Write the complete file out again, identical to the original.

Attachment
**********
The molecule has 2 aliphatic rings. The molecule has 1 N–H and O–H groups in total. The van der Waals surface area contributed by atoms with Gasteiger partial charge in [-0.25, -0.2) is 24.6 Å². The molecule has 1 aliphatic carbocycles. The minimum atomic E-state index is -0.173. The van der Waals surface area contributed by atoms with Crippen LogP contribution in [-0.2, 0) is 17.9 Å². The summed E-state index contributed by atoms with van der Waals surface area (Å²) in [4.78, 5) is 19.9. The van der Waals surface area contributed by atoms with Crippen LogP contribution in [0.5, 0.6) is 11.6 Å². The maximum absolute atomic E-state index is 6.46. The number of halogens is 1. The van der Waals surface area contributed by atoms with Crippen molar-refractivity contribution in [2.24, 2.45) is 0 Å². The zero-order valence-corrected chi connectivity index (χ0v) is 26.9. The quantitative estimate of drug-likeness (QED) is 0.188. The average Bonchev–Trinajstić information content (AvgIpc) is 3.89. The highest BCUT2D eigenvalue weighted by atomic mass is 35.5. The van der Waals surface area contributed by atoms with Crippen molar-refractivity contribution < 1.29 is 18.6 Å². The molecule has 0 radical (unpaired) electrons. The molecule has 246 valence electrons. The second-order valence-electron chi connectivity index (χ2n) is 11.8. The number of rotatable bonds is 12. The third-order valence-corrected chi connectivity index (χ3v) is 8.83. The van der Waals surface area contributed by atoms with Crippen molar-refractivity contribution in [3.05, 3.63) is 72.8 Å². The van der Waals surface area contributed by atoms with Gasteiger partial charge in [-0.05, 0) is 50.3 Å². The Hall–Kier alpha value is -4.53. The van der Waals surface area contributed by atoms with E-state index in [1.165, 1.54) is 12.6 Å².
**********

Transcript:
The molecule has 2 aliphatic rings. The molecule has 1 N–H and O–H groups in total. The van der Waals surface area contributed by atoms with Gasteiger partial charge in [-0.25, -0.2) is 24.6 Å². The molecule has 1 aliphatic carbocycles. The minimum atomic E-state index is -0.173. The van der Waals surface area contributed by atoms with Crippen LogP contribution in [-0.2, 0) is 17.9 Å². The summed E-state index contributed by atoms with van der Waals surface area (Å²) in [4.78, 5) is 19.9. The van der Waals surface area contributed by atoms with Crippen LogP contribution in [0.5, 0.6) is 11.6 Å². The maximum absolute atomic E-state index is 6.46. The number of halogens is 1. The van der Waals surface area contributed by atoms with Crippen molar-refractivity contribution in [2.24, 2.45) is 0 Å². The zero-order valence-corrected chi connectivity index (χ0v) is 26.9. The quantitative estimate of drug-likeness (QED) is 0.188. The average Bonchev–Trinajstić information content (AvgIpc) is 3.89. The highest BCUT2D eigenvalue weighted by atomic mass is 35.5. The van der Waals surface area contributed by atoms with Crippen molar-refractivity contribution < 1.29 is 18.6 Å². The molecule has 0 radical (unpaired) electrons. The molecule has 246 valence electrons. The second-order valence-electron chi connectivity index (χ2n) is 11.8. The number of rotatable bonds is 12. The third-order valence-corrected chi connectivity index (χ3v) is 8.83. The van der Waals surface area contributed by atoms with Crippen molar-refractivity contribution in [3.05, 3.63) is 72.8 Å². The van der Waals surface area contributed by atoms with Gasteiger partial charge in [-0.05, 0) is 50.3 Å². The Hall–Kier alpha value is -4.53. The van der Waals surface area contributed by atoms with E-state index in [1.165, 1.54) is 12.6 Å².